Recently we have been updating and improving our various JPedal Java PDF Library Support Documentation and examples, during this time I have been improving our print examples. These improvements have been made for several reasons.
- The code examples become more uniform with each one working almost identically.
- The examples use the most common options and are simpler to access and understand.
- The code examples now being cleaner and simpler are good bases to build and make integrating JPedal functionality into your software much easier.
Unfortunately whilst doing this we found some of our existing examples were overly complex and needed to be altered so much that we have instead created a class to replace it. One such example is the SilentPrint example and this is the focus of this article.
With the creation of a new, simpler and easier to use print example SilentPrint was no longer required. As we know that some users may be using this example we have not just removed the class. Instead we have marked it as deprecated in favour of our new print class with a plan to remove SilentPrint at a later date.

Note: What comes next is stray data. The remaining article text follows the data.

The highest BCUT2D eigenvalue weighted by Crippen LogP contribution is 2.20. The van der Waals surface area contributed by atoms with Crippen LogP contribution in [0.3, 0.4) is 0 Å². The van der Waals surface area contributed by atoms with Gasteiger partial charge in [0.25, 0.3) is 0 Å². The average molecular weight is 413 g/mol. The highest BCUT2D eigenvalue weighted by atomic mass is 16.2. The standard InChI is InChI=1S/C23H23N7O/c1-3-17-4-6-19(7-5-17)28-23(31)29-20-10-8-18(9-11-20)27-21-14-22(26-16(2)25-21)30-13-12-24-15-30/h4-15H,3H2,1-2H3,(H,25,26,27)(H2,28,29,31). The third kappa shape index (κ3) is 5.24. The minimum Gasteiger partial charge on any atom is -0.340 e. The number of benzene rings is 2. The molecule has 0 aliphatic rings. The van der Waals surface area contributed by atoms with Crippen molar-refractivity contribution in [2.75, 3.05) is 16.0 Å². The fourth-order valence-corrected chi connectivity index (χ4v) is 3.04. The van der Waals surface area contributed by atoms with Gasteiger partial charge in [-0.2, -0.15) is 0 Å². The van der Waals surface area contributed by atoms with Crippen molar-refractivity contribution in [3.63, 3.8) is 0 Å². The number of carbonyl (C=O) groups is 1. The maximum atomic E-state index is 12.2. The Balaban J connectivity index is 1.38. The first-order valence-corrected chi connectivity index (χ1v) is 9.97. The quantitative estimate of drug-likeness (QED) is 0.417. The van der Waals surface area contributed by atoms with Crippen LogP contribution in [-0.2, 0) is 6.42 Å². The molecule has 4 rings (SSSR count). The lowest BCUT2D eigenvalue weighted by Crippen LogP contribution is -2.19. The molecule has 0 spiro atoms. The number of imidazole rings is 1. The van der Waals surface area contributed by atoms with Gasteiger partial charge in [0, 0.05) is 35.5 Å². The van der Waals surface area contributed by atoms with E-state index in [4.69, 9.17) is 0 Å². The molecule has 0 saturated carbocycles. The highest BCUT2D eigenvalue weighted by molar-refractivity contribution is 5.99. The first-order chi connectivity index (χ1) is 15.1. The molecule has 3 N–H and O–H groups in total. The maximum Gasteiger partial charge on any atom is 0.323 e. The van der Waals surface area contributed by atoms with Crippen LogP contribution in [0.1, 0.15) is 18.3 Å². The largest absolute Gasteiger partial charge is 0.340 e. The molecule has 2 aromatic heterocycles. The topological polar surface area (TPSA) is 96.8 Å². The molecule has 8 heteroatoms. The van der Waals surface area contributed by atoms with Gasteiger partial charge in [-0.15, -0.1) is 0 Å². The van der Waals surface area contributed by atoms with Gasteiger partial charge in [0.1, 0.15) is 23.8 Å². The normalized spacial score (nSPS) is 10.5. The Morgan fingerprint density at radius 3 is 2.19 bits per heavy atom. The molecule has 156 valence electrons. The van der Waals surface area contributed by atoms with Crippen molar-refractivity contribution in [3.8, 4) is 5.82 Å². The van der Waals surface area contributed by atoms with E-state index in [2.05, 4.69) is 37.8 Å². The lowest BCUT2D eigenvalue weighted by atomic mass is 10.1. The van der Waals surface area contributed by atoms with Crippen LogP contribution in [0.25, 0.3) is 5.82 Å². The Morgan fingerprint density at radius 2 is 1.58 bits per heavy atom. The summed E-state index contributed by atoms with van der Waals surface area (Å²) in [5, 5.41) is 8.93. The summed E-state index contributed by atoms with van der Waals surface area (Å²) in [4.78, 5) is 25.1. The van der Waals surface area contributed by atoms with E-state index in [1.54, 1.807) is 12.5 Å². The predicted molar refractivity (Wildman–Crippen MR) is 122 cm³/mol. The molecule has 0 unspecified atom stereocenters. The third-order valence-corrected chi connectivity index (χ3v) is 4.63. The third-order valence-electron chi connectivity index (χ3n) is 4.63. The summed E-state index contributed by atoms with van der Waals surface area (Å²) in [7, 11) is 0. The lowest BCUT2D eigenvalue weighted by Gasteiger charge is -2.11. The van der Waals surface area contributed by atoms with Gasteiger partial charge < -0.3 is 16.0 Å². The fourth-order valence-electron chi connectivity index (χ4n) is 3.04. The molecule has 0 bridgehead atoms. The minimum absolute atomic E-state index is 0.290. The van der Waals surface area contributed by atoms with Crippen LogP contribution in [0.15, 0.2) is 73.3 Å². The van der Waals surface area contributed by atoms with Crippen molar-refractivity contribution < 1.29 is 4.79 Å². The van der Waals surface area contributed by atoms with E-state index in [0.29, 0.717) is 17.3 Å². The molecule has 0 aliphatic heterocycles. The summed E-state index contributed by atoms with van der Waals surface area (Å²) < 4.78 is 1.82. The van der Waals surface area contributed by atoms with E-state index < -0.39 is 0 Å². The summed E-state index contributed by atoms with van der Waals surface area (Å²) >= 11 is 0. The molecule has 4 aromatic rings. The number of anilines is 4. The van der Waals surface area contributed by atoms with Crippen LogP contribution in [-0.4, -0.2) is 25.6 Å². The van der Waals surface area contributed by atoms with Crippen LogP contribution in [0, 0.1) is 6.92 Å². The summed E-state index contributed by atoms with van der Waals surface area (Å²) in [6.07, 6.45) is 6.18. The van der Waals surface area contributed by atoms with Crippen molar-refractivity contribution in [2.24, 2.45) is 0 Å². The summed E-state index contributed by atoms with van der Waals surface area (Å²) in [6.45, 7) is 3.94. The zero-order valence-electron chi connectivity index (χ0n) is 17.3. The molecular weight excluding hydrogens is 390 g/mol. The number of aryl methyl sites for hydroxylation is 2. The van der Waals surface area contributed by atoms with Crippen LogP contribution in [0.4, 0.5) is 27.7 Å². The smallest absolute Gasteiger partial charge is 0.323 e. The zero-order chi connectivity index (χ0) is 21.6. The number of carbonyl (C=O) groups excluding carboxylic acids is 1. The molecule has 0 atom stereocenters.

Our new print example is called PrintPdfPages and details of the various examples that uses the print functionality can be found here.
This new example is set up and closed in the same manner as our other examples, the methods used to actually print that aren’t found in the other examples are printAllPages(String printerName) and printPage(String printerName, int page).
We understand that there are still users that will wish to handle more complex print tasks, in this case you can either use the new print example as a base to build upon or write your own print code. Writing your own print code is actually easier than it sounds, we even have a tutorial to get you started and a print FAQ that will help you in writing your own print code.
I hope you find the new print examples and the tutorials listed here just a useful if not more so than SilentPrint was before now.
IDRsolutions develop a Java PDF library, a PDF forms to HTML5 converter, a PDF to HTML5 or SVG converter and a Java Image Library that doubles as an ImageIO replacement. On the blog our team post about anything interesting they learn about.